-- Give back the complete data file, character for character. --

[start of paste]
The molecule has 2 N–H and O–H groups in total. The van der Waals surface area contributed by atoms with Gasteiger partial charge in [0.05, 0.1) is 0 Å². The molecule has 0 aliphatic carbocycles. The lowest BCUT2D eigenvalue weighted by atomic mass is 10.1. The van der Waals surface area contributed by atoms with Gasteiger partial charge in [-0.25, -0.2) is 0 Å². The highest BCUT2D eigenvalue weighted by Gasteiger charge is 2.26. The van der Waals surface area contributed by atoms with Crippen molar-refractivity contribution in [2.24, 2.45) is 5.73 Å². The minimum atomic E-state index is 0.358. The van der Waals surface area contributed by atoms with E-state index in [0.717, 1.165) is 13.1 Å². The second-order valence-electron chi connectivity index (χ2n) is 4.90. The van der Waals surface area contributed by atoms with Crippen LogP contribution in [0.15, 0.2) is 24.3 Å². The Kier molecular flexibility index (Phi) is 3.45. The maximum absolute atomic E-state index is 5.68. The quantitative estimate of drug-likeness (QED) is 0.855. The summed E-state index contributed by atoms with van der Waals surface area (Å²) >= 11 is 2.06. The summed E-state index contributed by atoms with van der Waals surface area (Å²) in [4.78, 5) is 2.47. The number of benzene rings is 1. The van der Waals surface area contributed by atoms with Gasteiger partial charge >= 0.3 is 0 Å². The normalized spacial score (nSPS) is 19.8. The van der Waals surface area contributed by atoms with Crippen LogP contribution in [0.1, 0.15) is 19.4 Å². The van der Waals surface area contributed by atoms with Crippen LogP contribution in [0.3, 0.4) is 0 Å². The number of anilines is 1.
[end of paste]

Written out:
The molecule has 2 N–H and O–H groups in total. The van der Waals surface area contributed by atoms with Gasteiger partial charge in [0.05, 0.1) is 0 Å². The molecule has 0 aliphatic carbocycles. The lowest BCUT2D eigenvalue weighted by atomic mass is 10.1. The van der Waals surface area contributed by atoms with Gasteiger partial charge in [-0.25, -0.2) is 0 Å². The highest BCUT2D eigenvalue weighted by Gasteiger charge is 2.26. The van der Waals surface area contributed by atoms with Crippen molar-refractivity contribution in [2.24, 2.45) is 5.73 Å². The minimum atomic E-state index is 0.358. The van der Waals surface area contributed by atoms with E-state index in [0.717, 1.165) is 13.1 Å². The second-order valence-electron chi connectivity index (χ2n) is 4.90. The van der Waals surface area contributed by atoms with Crippen LogP contribution in [0.15, 0.2) is 24.3 Å². The Kier molecular flexibility index (Phi) is 3.45. The maximum absolute atomic E-state index is 5.68. The quantitative estimate of drug-likeness (QED) is 0.855. The summed E-state index contributed by atoms with van der Waals surface area (Å²) >= 11 is 2.06. The summed E-state index contributed by atoms with van der Waals surface area (Å²) in [4.78, 5) is 2.47. The number of benzene rings is 1. The van der Waals surface area contributed by atoms with Gasteiger partial charge >= 0.3 is 0 Å². The normalized spacial score (nSPS) is 19.8. The van der Waals surface area contributed by atoms with Crippen LogP contribution in [0.1, 0.15) is 19.4 Å². The van der Waals surface area contributed by atoms with Crippen LogP contribution in [0.3, 0.4) is 0 Å². The number of anilines is 1.